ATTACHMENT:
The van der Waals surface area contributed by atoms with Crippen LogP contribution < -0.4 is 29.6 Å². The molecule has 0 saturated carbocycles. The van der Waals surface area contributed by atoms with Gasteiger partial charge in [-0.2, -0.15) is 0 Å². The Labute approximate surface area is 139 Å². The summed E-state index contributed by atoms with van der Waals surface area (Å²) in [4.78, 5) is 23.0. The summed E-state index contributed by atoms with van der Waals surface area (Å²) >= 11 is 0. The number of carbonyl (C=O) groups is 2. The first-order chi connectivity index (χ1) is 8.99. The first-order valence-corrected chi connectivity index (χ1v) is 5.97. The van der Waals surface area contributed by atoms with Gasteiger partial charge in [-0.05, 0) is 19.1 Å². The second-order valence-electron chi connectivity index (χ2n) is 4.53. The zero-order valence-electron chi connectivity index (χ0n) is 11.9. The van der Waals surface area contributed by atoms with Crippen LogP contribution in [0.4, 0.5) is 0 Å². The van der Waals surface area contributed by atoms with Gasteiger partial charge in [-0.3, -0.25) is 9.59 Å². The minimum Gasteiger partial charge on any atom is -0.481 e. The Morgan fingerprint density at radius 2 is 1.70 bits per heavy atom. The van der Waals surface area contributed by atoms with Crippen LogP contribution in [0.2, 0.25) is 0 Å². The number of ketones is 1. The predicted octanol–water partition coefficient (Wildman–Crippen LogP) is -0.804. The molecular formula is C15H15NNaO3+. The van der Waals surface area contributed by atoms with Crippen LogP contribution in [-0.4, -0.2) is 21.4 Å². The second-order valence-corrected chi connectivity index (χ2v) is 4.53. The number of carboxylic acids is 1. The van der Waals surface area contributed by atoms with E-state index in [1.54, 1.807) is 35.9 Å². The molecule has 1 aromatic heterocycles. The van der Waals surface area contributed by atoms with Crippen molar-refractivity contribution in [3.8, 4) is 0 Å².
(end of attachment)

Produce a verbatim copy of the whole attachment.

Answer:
The van der Waals surface area contributed by atoms with Crippen LogP contribution < -0.4 is 29.6 Å². The molecule has 0 saturated carbocycles. The van der Waals surface area contributed by atoms with Gasteiger partial charge in [-0.2, -0.15) is 0 Å². The Labute approximate surface area is 139 Å². The summed E-state index contributed by atoms with van der Waals surface area (Å²) in [4.78, 5) is 23.0. The summed E-state index contributed by atoms with van der Waals surface area (Å²) >= 11 is 0. The number of carbonyl (C=O) groups is 2. The first-order chi connectivity index (χ1) is 8.99. The first-order valence-corrected chi connectivity index (χ1v) is 5.97. The van der Waals surface area contributed by atoms with Gasteiger partial charge in [-0.05, 0) is 19.1 Å². The second-order valence-electron chi connectivity index (χ2n) is 4.53. The zero-order valence-electron chi connectivity index (χ0n) is 11.9. The van der Waals surface area contributed by atoms with Crippen LogP contribution in [0.4, 0.5) is 0 Å². The van der Waals surface area contributed by atoms with Gasteiger partial charge in [-0.3, -0.25) is 9.59 Å². The minimum Gasteiger partial charge on any atom is -0.481 e. The Morgan fingerprint density at radius 2 is 1.70 bits per heavy atom. The van der Waals surface area contributed by atoms with Crippen LogP contribution in [0.2, 0.25) is 0 Å². The number of ketones is 1. The predicted octanol–water partition coefficient (Wildman–Crippen LogP) is -0.804. The molecular formula is C15H15NNaO3+. The van der Waals surface area contributed by atoms with Crippen LogP contribution in [-0.4, -0.2) is 21.4 Å². The second-order valence-corrected chi connectivity index (χ2v) is 4.53. The number of carboxylic acids is 1. The van der Waals surface area contributed by atoms with E-state index in [1.54, 1.807) is 35.9 Å². The molecule has 1 aromatic heterocycles. The van der Waals surface area contributed by atoms with Crippen molar-refractivity contribution in [3.8, 4) is 0 Å².